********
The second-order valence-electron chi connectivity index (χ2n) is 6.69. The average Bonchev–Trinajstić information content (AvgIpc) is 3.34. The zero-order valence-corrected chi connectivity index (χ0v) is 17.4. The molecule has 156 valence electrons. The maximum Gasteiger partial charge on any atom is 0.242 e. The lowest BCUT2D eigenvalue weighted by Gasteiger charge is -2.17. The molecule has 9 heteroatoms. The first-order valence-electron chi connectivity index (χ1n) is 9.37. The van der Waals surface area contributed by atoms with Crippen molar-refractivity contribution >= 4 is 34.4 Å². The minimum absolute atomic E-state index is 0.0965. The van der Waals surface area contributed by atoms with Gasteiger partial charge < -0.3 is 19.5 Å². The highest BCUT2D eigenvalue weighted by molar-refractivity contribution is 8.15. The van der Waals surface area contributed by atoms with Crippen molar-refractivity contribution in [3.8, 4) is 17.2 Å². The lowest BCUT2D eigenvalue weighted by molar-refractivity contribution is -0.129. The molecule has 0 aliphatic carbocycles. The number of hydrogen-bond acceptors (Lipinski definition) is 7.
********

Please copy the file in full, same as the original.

The second-order valence-electron chi connectivity index (χ2n) is 6.69. The average Bonchev–Trinajstić information content (AvgIpc) is 3.34. The zero-order valence-corrected chi connectivity index (χ0v) is 17.4. The molecule has 156 valence electrons. The maximum Gasteiger partial charge on any atom is 0.242 e. The lowest BCUT2D eigenvalue weighted by Gasteiger charge is -2.17. The molecule has 9 heteroatoms. The first-order valence-electron chi connectivity index (χ1n) is 9.37. The van der Waals surface area contributed by atoms with Crippen molar-refractivity contribution >= 4 is 34.4 Å². The minimum absolute atomic E-state index is 0.0965. The van der Waals surface area contributed by atoms with Gasteiger partial charge < -0.3 is 19.5 Å². The highest BCUT2D eigenvalue weighted by molar-refractivity contribution is 8.15. The van der Waals surface area contributed by atoms with Crippen molar-refractivity contribution in [3.8, 4) is 17.2 Å². The lowest BCUT2D eigenvalue weighted by molar-refractivity contribution is -0.129. The molecule has 0 aliphatic carbocycles. The number of hydrogen-bond acceptors (Lipinski definition) is 7.